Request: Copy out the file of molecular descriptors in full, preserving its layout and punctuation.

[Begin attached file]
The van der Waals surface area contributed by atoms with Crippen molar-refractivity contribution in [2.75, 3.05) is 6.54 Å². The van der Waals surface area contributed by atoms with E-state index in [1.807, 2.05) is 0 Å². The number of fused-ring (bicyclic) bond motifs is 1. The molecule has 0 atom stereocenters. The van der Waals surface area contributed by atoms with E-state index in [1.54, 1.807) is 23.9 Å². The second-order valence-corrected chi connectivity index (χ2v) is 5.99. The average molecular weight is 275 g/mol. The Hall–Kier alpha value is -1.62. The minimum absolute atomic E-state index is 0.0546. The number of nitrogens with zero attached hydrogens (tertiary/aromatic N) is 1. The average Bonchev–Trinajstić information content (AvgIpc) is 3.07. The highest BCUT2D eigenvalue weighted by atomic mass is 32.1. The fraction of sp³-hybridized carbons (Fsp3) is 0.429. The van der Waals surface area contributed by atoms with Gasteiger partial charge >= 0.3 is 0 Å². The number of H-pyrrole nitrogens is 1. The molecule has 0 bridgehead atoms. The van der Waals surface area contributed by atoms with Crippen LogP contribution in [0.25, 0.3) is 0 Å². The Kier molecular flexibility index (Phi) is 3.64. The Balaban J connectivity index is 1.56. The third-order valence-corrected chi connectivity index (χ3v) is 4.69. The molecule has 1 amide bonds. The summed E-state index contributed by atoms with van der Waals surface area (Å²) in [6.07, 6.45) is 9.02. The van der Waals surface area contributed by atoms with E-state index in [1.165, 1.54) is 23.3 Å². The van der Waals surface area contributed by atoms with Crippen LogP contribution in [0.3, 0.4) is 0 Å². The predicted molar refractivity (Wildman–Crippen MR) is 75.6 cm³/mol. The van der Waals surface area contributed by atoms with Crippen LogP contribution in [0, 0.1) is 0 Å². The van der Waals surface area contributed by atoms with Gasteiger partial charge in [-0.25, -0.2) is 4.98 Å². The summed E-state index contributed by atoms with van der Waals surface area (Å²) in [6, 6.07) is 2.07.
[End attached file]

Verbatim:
The van der Waals surface area contributed by atoms with Crippen molar-refractivity contribution in [2.75, 3.05) is 6.54 Å². The van der Waals surface area contributed by atoms with E-state index in [1.807, 2.05) is 0 Å². The number of fused-ring (bicyclic) bond motifs is 1. The molecule has 0 atom stereocenters. The van der Waals surface area contributed by atoms with E-state index in [1.54, 1.807) is 23.9 Å². The second-order valence-corrected chi connectivity index (χ2v) is 5.99. The average molecular weight is 275 g/mol. The Hall–Kier alpha value is -1.62. The minimum absolute atomic E-state index is 0.0546. The number of nitrogens with zero attached hydrogens (tertiary/aromatic N) is 1. The average Bonchev–Trinajstić information content (AvgIpc) is 3.07. The highest BCUT2D eigenvalue weighted by atomic mass is 32.1. The fraction of sp³-hybridized carbons (Fsp3) is 0.429. The van der Waals surface area contributed by atoms with Gasteiger partial charge >= 0.3 is 0 Å². The number of H-pyrrole nitrogens is 1. The molecule has 0 bridgehead atoms. The van der Waals surface area contributed by atoms with Crippen LogP contribution in [0.25, 0.3) is 0 Å². The Kier molecular flexibility index (Phi) is 3.64. The Balaban J connectivity index is 1.56. The third-order valence-corrected chi connectivity index (χ3v) is 4.69. The molecule has 1 amide bonds. The summed E-state index contributed by atoms with van der Waals surface area (Å²) in [6.07, 6.45) is 9.02. The van der Waals surface area contributed by atoms with E-state index in [1.165, 1.54) is 23.3 Å². The van der Waals surface area contributed by atoms with Crippen LogP contribution in [0.3, 0.4) is 0 Å². The predicted molar refractivity (Wildman–Crippen MR) is 75.6 cm³/mol. The van der Waals surface area contributed by atoms with Crippen LogP contribution in [0, 0.1) is 0 Å². The van der Waals surface area contributed by atoms with Gasteiger partial charge in [-0.25, -0.2) is 4.98 Å². The summed E-state index contributed by atoms with van der Waals surface area (Å²) in [6, 6.07) is 2.07.